It may sound like a cheesy storyline taken from some B-rated horror movie, but science is on the verge of accomplishing a full brain transplant – if the words of a world leading Italian surgeon are anything to go by.
There are hundreds of dying patients who have refused to surrender to their terminal illnesses and had their brains or bodies frozen, hoping that science will one day be able to ‘awake’ them and cure their respective conditions.
Professor Sergio Canavero – Director of the Turin Advanced Neuromodulation Group – claims that science has now progressed to such an extent that patients who have had their brains cryogenically frozen could be woken up in a matter of years.
Dr Canavero, who is looking to perform the first human head transplant within a year, plans to commence trials on brain transplants soon after.
Even though many of his peers are skeptical that a brain can be thawed without suffering any damage, he is adamant that if the human head transplant goes as planned the world will witness the first brain transplant in a donor body within three years.
Clive Coen, Professor of Neuroscience at King’s College London, is one of the most vocal opponents of Professor Canavero’s theory.
“The advocates of cryogenics are unable to cite any study in which a whole mammalian brain, let alone a whole mammalian body, has been resuscitated after storage in liquid nitrogen,” he said.
“Even if reviving that body were possible – it isn’t – all the complicated organs would have been wrecked from the start, and warming them up again would wreck them further.
“Irreversible damage is caused during the process of taking the mammalian brain into sub-zero temperatures. The wishful thinking engendered by cryogenics companies is irresponsible.”
But Professor Canavero seems unfazed by the criticism leveled at him. He recently told the German magazine Ooom that he plans to awake a patient frozen by the Alcor Life Extension Foundation by 2020.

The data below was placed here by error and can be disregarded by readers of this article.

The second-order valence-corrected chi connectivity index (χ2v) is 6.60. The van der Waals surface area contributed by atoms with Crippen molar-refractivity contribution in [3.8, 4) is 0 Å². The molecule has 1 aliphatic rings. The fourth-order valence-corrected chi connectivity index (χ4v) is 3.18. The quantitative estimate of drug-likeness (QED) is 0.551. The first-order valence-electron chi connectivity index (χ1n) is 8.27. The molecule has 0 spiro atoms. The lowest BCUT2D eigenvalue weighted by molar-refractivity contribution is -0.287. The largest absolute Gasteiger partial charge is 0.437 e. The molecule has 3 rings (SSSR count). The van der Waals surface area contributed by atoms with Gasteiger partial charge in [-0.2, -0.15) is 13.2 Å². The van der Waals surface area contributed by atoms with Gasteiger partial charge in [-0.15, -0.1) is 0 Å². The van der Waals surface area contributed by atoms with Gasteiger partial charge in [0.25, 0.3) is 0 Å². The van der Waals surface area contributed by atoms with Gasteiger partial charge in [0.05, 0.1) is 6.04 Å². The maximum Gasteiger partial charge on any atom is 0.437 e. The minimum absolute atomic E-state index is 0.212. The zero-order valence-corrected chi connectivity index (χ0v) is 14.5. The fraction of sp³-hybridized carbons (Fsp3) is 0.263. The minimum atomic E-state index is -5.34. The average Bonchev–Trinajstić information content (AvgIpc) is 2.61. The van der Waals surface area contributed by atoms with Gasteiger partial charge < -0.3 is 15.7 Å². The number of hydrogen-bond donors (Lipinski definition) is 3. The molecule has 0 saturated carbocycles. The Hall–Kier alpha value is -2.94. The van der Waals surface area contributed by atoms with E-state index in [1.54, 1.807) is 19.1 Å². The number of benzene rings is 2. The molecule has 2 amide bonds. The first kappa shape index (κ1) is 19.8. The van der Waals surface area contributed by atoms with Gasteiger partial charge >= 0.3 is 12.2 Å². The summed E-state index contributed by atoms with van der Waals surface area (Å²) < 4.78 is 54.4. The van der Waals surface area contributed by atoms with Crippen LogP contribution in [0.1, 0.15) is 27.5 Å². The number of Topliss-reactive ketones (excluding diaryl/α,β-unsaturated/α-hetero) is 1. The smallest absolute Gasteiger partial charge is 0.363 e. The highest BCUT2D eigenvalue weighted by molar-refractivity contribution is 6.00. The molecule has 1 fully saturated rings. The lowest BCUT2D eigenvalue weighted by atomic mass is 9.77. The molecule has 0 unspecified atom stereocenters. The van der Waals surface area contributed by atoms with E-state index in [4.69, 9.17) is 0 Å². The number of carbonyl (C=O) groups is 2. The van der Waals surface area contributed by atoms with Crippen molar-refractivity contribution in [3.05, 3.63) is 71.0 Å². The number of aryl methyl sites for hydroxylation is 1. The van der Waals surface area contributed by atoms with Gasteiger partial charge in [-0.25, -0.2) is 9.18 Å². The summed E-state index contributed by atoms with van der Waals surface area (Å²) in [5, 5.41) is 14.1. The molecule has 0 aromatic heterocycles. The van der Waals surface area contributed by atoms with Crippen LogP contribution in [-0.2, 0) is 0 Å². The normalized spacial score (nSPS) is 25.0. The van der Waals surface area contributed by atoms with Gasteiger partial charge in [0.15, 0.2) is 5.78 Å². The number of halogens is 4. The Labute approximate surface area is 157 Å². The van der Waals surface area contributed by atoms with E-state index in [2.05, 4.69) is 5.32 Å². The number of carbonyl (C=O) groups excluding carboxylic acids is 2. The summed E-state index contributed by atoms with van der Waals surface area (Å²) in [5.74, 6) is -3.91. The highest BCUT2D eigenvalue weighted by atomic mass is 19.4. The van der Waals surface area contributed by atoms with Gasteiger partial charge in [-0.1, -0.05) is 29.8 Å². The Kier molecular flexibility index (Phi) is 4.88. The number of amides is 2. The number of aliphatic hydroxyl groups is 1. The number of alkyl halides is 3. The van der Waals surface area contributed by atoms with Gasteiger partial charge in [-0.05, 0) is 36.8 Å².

“We will try to bring the first of the company’s patients back to life, not in 100 years. As soon as the first human head transplant has taken place, i.e. no later than 2018, we will be able to attempt to reawaken the first frozen head,” the Professor said.
“We are currently planning the world’s first brain transplant, and I consider it realistic that we will be ready in three years at the latest.
“A brain transplant has many advantages. First, there is barely any immune reaction, which means the problem of rejection does not exist.
“The brain is, in a manner of speaking, a neutral organ. If you transplant a head with vessels, nerves, tendons and muscles, rejection can pose a massive problem. This is not the case with the brain.”
Although Mr. Canavero is confident of a positive outcome, he concedes that putting a brain in a donor body could trigger certain ‘physical and psychological problems’.
“What many be problematic, is that no aspect of your original external body remains the same. Your head is no longer there; your brain is transplanted into an entirely different skull,” the Professor said.
“It creates a new situation that will certainly not be easy.”
Mr. Canavero is working alongside a Chinese team of doctors led by Dr Xiaoping Ren of Harbin Medical Centre, who was part of the team that performed the first successful hand transplantation in the United States.
In 2016, the team successfully performed a head transplant on a monkey and released photos from the complex surgical procedure.
Professor Canavero said the technology to perform the first human head transplant will be available by the end of the year, which is when the search for a suitable donor body will commence.
He also remarked that if the human head transplant is successful, it may have ‘fundamental implications’ not only for human consciousness but religion as well.
“In a few months we will sever a body from a head in an unprecedented medical procedure. In this phase, there is no life activity, not in the brain, not anywhere else in the body,” he said.
“If we bring this patient back to life we will receive the first real account of what actually happens after death. The head transplant gives us the first insight into whether there is an afterlife, a heaven, a hereafter.
“If we are able to prove that our brain does not create consciousness, religions will be swept away forever. They will no longer be necessary, as humans no longer need to be afraid of death. We no longer need a Catholic Church, no Judaisim, and no Islam because religions in general will be obsolete.
“It will be a turning point in human history.”
Sounds a bit eerie and disturbing, but our future depends on the advancement of science and this is just that.
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